A Dwarf German Shepherd Dog can be related to this condition in two ways:

The dog is only a transmitter 

In this case the dog receives only one copy of the recessive gene transmitting dwarfism. Dogs in this category do not show physical evidence of dwarfism, however, they can transmit it to their offspring.

The dog is suffering from active pituitary dwarfism.

In this case the dog has the physical appearance of a dwarf dog and suffers from all the conditions associated with the disease. In this case the dog possesses both copies of the recessive gene, received through its parents.

What is the treatment for dwarfism in a German Shepherd?

As pituitary dwarfism in the German Shepherd Dog is mainly caused by the malfunctioning of the pituitary gland, the first treatment is focused on supplementing the lack of hormones that should normally be produced artificially by this gland.

When a dwarf German Shepherd is given this type of treatment, the symptoms or other problems associated with its dwarf condition will be less severe and the dog will be able to lead a better life.

In most cases, dwarf German Shepherds that undergo these treatments develop adult teeth and grow hair more like a normal German Shepherd.

As with any artificial therapy, it must be taken into account that it can have side effects, in this case, skin affectations such as rashes or cysts can occur.

Care with a Dwarf German Shepherd Dog

If you have a dwarf German Shepherd you should know that it is a special dog, in the sense that it has a health condition that limits its quality of life as well as its life expectancy.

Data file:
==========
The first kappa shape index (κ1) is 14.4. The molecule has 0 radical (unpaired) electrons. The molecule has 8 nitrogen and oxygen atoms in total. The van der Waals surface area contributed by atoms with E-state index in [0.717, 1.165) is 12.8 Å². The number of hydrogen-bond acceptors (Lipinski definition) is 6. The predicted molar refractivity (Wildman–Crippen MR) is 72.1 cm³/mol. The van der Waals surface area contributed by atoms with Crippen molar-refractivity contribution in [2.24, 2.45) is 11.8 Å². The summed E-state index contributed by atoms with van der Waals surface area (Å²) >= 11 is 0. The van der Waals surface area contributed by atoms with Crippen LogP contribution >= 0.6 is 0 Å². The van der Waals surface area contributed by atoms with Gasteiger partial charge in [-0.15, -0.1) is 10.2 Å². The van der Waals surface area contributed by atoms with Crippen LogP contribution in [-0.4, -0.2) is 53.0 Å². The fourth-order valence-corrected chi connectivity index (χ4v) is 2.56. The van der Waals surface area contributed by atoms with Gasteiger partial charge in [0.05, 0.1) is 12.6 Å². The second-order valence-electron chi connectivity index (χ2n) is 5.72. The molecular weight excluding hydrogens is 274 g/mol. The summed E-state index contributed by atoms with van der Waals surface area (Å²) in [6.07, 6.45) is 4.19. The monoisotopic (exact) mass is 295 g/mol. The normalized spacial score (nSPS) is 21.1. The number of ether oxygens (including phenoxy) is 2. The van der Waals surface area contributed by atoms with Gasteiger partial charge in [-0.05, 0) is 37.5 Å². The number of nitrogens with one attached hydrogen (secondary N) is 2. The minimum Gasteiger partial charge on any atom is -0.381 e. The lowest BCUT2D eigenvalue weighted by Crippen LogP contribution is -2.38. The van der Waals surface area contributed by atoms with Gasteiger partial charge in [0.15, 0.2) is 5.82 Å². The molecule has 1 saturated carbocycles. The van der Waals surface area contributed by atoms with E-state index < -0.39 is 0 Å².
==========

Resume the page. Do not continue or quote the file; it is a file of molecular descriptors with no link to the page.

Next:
Ideally, you should take your dog periodically to the veterinarian for treatment to supplement the hormone deficiency due to the pituitary gland affectation.

On the other hand, you should be attentive if other symptoms or affections related to his condition appear, such as: difficulty to move, beginning of paralysis or other manifestations of neurological disorders.

Keep in mind that your dog may be affected in the bones and cartilage of the upper part of his paws, so you should be more careful and not subject him to high exercise loads.

Make sure you provide your dog with a balanced diet and do not overdo it to avoid overweight.

What other dog breeds can suffer from dwarfism?

As already mentioned, dwarfism is a genetic condition that is not exclusive to dogs; other animals and even humans suffer from it. However, in the case of dogs there is a higher tendency to suffer from this disease in the following breeds:

Other types of sheepdogs, such as the Australian Sheepdog

  • Samoyeds
  • Labradors
  • Spitz
  • Irish Setters
  • Weimaraners
  • Miniature Pinscher
  • Karelian Bear Dog
  • Border Collies